An Italian court has rejected an appeal from Switzerland-based secondary ticket seller viagogo against a €3.7 million (approximately $4.5m) fine for hosting tickets sold in contravention of Italian law.
The judgment, which was handed down by the Regional Administrative Court of Lazio earlier this month, upholds a 2020 ruling brought by Italian Communications Regulatory Authority AGCOM sanctioning viagogo for listing tickets to 37 events at above face value between March and July 2019.
Today’s news marks the latest blow globally for viagogo, following February’s news that the company is being forced to sell all of StubHub’s business outside North America due to competition concerns identified by the UK’s Competition and Markets Authority (CMA).
viagogo acquired eBay’s ticketing division StubHub for $4.05 billion in cash in February 2020 and an investigation carried out by the CMA has concluded that the proposed merger between the two firms “will lead to a substantial reduction in competition in the secondary ticketing market in the UK”.
Italy’s 2017 Budget law states that tickets for entertainment events must only be sold by authorised ticket providers in Italy.
Consumers are, however, permitted to sell unwanted tickets at face value or less.
Viagogo argued in court that it was acting as a “passive hosting provider” by connecting resellers with potential buyers.
If this were decided in court to be true, it would exempt the resale platform from liability under Italian law implementing the E-Commerce Directive. Viagogo’s argument was rejected.
The court found that viagogo provides a range of services and promotes and advertises tickets in such a way that it could not be considered to be playing a passive role in the buying and selling of tickets on its platform.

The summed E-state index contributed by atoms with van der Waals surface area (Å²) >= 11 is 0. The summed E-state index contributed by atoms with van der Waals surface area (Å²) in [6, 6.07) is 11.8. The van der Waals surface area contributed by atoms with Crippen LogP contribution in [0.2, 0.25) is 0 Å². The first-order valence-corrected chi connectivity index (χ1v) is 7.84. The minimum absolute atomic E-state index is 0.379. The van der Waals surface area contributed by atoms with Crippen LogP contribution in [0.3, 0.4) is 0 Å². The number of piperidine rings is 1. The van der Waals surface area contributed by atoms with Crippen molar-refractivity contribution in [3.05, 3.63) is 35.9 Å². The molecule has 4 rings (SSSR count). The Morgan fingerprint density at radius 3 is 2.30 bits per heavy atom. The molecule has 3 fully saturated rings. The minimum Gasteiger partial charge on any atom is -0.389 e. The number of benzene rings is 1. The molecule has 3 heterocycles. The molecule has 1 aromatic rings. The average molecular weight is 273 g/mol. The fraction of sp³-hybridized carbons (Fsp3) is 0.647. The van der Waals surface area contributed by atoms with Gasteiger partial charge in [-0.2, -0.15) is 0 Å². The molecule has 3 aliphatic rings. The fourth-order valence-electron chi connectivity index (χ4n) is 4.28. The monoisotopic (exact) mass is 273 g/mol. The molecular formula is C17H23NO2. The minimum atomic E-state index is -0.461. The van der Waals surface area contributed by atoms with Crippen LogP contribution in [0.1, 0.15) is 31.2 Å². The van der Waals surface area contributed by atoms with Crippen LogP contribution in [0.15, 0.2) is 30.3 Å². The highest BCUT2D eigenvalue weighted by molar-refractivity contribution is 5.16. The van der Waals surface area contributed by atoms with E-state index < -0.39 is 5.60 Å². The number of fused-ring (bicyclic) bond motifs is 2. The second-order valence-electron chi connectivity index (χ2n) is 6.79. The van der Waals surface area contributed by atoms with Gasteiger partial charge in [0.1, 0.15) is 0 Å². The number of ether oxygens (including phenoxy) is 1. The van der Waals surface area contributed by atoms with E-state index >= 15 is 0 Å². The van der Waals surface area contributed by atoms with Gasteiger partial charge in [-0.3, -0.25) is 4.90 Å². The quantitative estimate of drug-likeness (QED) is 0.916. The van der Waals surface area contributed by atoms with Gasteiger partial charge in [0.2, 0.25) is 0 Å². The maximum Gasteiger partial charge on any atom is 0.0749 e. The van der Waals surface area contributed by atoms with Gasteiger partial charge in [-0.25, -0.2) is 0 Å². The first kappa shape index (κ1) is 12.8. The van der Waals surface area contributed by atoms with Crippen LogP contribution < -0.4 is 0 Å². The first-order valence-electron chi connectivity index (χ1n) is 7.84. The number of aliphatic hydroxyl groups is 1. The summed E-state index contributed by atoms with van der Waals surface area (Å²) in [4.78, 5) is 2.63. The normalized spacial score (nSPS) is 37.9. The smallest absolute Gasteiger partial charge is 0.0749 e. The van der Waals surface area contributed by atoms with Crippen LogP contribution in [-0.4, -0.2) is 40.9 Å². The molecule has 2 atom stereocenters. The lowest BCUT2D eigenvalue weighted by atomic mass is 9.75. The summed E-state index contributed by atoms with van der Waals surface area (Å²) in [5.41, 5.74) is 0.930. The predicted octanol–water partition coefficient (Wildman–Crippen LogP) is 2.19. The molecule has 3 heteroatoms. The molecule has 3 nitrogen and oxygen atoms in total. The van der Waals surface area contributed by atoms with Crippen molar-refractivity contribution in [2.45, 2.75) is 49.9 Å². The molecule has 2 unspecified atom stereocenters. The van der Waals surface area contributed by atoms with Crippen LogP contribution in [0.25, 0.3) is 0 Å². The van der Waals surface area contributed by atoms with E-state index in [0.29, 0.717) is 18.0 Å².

“The service provided by the viagogo…clearly does not have the characteristics of passive hosting.”
The Court stated: “The service provided by the viagogo…clearly does not have the characteristics of passive hosting, given that it clearly does not consist in the mere ‘storage of information’, but rather in the articulated activities of optimisation and advertising promotion of the titles on sale….
“Nor has the appellant in any way substantiated the claim that such complex activities would be carried out by the platform in a completely automatic manner and without any awareness and/or possibility of control on its part”.
“Uncapped secondary marketplaces such as viagogo have long been shielding under the liability exemption offered by EU law by claiming to have little to no knowledge of the activity taking place on their sites.”
Sam Shemtob, FEAT Director
FEAT Director Sam Shemtob, said: “Uncapped secondary marketplaces such as viagogo have long been shielding under the liability exemption offered by EU law by claiming to have little to no knowledge of the activity taking place on their sites.
“It is time that they’re held responsible for the illegal activity they promote and profit from, both in Italy and across Europe”.
In June 2020, after completing an initial Phase 1 investigation into the merger, the CMA raised concerns about the loss of competition in the country’s secondary ticketing sector that could be brought about as a result of the merger.Music Business Worldwide